“Humility? From an Andalite?”
<Realism from an Andalite,> Cassie said.
Visser One barked out a laugh. “You’re afraid of him.”
<Tell her, “yes,”> I said privately to Cassie. <Tell her he’s killed a lot of us.>
<Yes. We were far more numerous, once. Many of us have died fighting Visser Three.>
You know, if they actually were intent on killing Visser Three, I imagine they could do it easily enough. God knows he’s incompetent enough to give them an opening.
Unfortunately, Visser One is a just a bit more on-the-ball than her Andalite-infesting comrade. Not that that would be difficult, but still. If she’d been in charge of Earth at the beginning of the series, they’d all be properly screwed. She points out that the casualty reports from the Animorphs’ missions have never mentioned anything about dead or badly-wounded human Controllers. Marco freezes up rather than thinking of a suitable lie, and Visser One makes it clear that she’s just worked out their secret. Everyone panics, but Marco points out that they’re planning on tricking the two Vissers into killing each other anyway. The stakes are just a little bit higher now, and it means that they absolutely can’t let Visser One get out alive.
I really like how the kids are forced to be increasingly ruthless as they edge closer to closer to being found out. Early in the series, they could be certain of their cover story holding up, but now there are far too many people on their side who know who they really are, which means there’s an ever-present possibility of them having to kill someone – good or bad – who could potentially expose them.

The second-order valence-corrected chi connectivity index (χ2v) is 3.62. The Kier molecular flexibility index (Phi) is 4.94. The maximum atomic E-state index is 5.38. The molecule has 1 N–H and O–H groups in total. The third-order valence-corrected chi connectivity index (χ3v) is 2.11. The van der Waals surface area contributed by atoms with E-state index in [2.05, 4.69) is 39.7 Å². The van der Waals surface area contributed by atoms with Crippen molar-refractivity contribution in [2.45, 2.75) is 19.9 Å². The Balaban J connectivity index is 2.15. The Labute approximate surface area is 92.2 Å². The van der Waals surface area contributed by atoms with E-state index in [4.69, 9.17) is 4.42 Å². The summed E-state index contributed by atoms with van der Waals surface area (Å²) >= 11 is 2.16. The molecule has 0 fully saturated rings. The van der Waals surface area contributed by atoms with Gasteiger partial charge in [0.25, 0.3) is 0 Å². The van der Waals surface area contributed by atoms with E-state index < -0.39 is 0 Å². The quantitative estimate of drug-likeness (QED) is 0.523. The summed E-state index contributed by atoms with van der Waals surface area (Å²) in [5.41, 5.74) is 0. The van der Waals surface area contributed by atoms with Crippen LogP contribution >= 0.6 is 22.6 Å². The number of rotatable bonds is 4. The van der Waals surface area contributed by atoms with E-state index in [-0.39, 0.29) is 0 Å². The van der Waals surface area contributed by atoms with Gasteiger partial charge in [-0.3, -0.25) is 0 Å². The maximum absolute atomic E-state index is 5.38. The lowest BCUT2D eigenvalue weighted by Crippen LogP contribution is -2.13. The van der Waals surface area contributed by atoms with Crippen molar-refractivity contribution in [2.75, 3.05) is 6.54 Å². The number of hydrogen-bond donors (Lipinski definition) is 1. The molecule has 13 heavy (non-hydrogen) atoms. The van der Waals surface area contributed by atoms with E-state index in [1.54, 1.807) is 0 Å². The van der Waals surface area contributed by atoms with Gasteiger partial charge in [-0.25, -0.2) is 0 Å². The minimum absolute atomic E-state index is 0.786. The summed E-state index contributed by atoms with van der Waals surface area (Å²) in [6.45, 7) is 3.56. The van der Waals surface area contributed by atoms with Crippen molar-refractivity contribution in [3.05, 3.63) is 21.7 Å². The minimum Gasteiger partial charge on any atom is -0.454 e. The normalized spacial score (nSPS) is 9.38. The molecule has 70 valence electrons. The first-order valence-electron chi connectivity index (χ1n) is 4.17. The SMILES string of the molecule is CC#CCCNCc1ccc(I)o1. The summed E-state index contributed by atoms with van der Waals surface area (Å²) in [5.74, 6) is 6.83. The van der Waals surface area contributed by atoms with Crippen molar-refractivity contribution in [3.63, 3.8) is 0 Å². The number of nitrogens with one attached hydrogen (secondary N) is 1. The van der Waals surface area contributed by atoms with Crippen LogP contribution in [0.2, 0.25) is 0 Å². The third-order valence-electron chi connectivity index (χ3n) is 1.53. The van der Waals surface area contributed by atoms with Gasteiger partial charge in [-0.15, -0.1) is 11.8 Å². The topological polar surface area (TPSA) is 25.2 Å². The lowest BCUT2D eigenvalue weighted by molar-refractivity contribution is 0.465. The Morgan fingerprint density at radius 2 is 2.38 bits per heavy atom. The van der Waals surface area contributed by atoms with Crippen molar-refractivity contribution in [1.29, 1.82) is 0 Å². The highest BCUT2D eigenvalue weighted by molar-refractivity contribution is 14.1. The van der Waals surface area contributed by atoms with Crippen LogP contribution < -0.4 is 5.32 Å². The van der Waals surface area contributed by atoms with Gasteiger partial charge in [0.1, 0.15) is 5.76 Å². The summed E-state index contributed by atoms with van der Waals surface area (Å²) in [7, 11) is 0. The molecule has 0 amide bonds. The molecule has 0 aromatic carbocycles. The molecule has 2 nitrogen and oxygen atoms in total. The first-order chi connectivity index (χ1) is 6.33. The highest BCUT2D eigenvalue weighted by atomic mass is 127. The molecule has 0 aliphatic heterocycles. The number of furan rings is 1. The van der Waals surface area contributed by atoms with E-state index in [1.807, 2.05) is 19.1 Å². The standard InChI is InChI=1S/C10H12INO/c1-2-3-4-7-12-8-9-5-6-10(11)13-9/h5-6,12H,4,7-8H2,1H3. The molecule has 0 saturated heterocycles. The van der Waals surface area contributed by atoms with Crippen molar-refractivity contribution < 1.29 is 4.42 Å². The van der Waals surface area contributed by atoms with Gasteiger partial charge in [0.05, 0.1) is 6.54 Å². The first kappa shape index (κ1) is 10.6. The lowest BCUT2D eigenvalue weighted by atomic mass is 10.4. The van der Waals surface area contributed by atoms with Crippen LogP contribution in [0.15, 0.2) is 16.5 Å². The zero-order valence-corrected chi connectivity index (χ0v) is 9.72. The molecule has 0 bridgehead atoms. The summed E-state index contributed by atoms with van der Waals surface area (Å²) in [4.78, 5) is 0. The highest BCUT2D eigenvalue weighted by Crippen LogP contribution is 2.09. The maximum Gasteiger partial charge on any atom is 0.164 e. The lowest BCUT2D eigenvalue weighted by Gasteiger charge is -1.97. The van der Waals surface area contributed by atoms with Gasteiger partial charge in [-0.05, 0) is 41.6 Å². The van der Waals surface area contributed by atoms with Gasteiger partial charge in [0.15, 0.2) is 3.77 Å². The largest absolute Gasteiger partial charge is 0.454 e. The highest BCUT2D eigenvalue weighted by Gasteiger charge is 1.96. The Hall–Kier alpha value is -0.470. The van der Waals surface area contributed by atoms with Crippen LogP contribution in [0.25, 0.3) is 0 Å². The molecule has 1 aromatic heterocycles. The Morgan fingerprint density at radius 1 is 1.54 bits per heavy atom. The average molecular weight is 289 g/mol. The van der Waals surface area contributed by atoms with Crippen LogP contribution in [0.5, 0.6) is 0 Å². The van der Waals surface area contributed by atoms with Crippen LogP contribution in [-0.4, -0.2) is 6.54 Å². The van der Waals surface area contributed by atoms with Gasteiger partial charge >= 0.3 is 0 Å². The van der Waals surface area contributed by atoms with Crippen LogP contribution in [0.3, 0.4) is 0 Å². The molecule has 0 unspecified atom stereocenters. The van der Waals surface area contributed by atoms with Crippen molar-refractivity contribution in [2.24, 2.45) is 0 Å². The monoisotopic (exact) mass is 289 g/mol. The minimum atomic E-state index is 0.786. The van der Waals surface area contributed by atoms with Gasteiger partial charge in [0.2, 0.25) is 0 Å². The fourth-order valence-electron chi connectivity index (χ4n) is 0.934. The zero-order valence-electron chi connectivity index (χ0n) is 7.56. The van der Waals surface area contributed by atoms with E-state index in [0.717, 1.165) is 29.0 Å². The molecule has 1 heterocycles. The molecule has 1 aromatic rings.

They arrive at their destination and tell Visser One to get out of the car and start walking along a nearby path. Rachel follows her in bird morph, but the car Visser One used gets blown up by someone with a Dracon Beam before Jake and Cassie can get out. Marco is convinced that they’ve been killed. They continue with the plan, but Rachel becomes impatient and starts to question why they don’t just kill Visser One outright rather than risk her getting away once they spring their trap.
Visser One eventually reaches the top of the mountain, where Eric creates a hologram of the free Hork-Bajir colony. Unfortunately, Marco makes a joke just as it appears, which triggers a memory that Visser One seems to mull over for an uncomfortably long time. Visser Three arrives before she can fully make the connection, though, and a huge battle ensues, involving the two Vissers pitting their cloaked fleets against each other.
In predictable fashion, Visser One ends up on the edge of a massive drop. Marco, still in goat morph, prepares to knock her over the edge, but tells her that he loves her at the last minute. She realises who he is just as he’s about to kill her…until Jake makes a surprise reappearance. He knocks Marco out of the way of her Dracon Beam, which Marco was essentially playing chicken against. Tobias then slashes at her face, and she falls backwards into the ravine.
A week later, Rachel comes to visit Marco, who is understandably depressed, and says that she searched for his mother’s body but couldn’t find it. The Yeerks vaporised the rest of the corpses left over from the battle, but there were no tell-tale burn marks anywhere near where Visser One would have landed if she had actually hit the ground. Marco consoles himself with the thought that one of her Bug Fighters must have saved her, but it’s a mixed blessing, since it means they could end up having to fight her again.
So, The Reunion is really, really good. Almost Melinda Metz good. So far, the run of ghostwritten novels has had almost as much gold as crap, which makes me hopeful for the next 22 books. In fact, I just looked at the Wikipedia page for the next book, and it’s one I’ve been waiting for ever since I started doing the re-read. Could it be that the ghostwritten books are actually…good??
Well, maybe, but they’re sure as hell not getting to reach the final.